The role of Executor involves several obligations and duties, such as the following:
- Finding the actual Will
- Transporting the body of the deceased and making funeral arrangements
- Applying for Grant of Probate, as needed
- Evaluating the assets and liabilities of the estate
- Arranging for the payment of debts of the estate
- Collecting and managing the assets of the estate
- Locating the beneficiaries and distributing the estate to the heirs in a timely manner
- Lodging estate tax returns if required according to Australian Taxation Office (ATO) regulations
- Preparing estate accounts
- Defending the estate (if required) from any claims against it
In general, once an Executor is done completing all of their duties, their role ends. But in cases where a Will establishes a trust or trusts, and the person nominated as Executor is also designated by the deceased to be the trustee, they would have to take on the role.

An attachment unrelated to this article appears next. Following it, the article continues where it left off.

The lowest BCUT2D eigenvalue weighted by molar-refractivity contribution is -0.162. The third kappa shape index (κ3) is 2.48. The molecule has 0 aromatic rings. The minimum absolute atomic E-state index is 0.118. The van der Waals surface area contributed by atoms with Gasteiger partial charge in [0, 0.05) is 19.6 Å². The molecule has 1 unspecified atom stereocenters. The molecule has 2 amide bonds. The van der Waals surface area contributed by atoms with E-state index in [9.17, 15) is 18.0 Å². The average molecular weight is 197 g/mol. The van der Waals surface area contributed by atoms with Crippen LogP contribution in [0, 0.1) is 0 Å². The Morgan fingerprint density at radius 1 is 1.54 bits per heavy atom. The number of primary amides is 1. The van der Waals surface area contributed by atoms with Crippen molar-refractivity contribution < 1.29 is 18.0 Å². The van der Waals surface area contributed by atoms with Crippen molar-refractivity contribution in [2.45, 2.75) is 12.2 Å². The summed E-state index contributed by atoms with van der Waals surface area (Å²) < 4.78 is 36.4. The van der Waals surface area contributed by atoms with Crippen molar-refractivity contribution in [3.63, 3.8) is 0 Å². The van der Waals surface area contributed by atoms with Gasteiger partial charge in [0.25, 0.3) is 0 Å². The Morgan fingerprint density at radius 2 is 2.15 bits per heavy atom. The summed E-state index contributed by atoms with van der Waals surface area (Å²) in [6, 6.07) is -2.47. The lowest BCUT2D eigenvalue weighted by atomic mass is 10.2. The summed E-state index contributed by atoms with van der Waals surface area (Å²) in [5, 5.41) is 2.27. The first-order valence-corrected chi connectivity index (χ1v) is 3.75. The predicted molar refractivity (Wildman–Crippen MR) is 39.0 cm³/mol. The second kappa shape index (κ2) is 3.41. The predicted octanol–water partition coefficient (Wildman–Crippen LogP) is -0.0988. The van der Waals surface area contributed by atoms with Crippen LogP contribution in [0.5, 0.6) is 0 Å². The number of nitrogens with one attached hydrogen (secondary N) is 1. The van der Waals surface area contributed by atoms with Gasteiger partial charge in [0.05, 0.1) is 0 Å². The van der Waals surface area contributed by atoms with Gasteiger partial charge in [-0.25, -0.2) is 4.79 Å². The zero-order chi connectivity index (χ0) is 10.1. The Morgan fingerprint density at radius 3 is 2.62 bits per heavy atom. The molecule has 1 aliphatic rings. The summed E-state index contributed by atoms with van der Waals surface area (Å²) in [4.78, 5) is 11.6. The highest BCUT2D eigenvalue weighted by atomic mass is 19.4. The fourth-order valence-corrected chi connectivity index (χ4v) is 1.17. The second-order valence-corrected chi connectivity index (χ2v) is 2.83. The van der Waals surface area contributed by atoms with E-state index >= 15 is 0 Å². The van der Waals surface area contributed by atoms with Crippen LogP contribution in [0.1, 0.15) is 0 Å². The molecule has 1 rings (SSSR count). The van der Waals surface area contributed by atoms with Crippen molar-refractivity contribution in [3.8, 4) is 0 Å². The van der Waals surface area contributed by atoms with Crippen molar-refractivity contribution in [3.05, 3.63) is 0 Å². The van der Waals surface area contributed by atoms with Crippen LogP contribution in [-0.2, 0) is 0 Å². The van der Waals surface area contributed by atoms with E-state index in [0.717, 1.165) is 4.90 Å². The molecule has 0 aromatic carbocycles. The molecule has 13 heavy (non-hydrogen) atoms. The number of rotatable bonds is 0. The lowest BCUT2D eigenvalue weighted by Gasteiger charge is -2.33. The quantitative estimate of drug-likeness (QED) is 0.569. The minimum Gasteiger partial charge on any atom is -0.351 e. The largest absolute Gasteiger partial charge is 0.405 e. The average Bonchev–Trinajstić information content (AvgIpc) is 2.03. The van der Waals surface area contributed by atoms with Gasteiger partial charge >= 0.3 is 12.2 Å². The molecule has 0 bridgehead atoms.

3. What is an Estate Trust?
There are many types of trusts, such as unit trusts, charitable trusts, hybrid trusts, etc. But the sort of trust referred to here is the type of trust embodied in a trust deed or a Will. This is called an estate testamentary trust or simply a testamentary trust which, just like a Will, takes effect after you die.
A trust is essentially a legal relationship between a beneficiary (or beneficiaries) — the person who benefits from the trust — and a trustee who is appointed to administer, manage or look after the trust.
Like a Will, a trust is also a method of estate transfer. It can be used to hold different kinds of assets, including a certain portion of your estate or the entirety of the estate. Moreover, it is possible to establish multiple trusts in a single Will. This means you could create trusts that come with varying conditions designed to address the different situations or needs of your beneficiaries.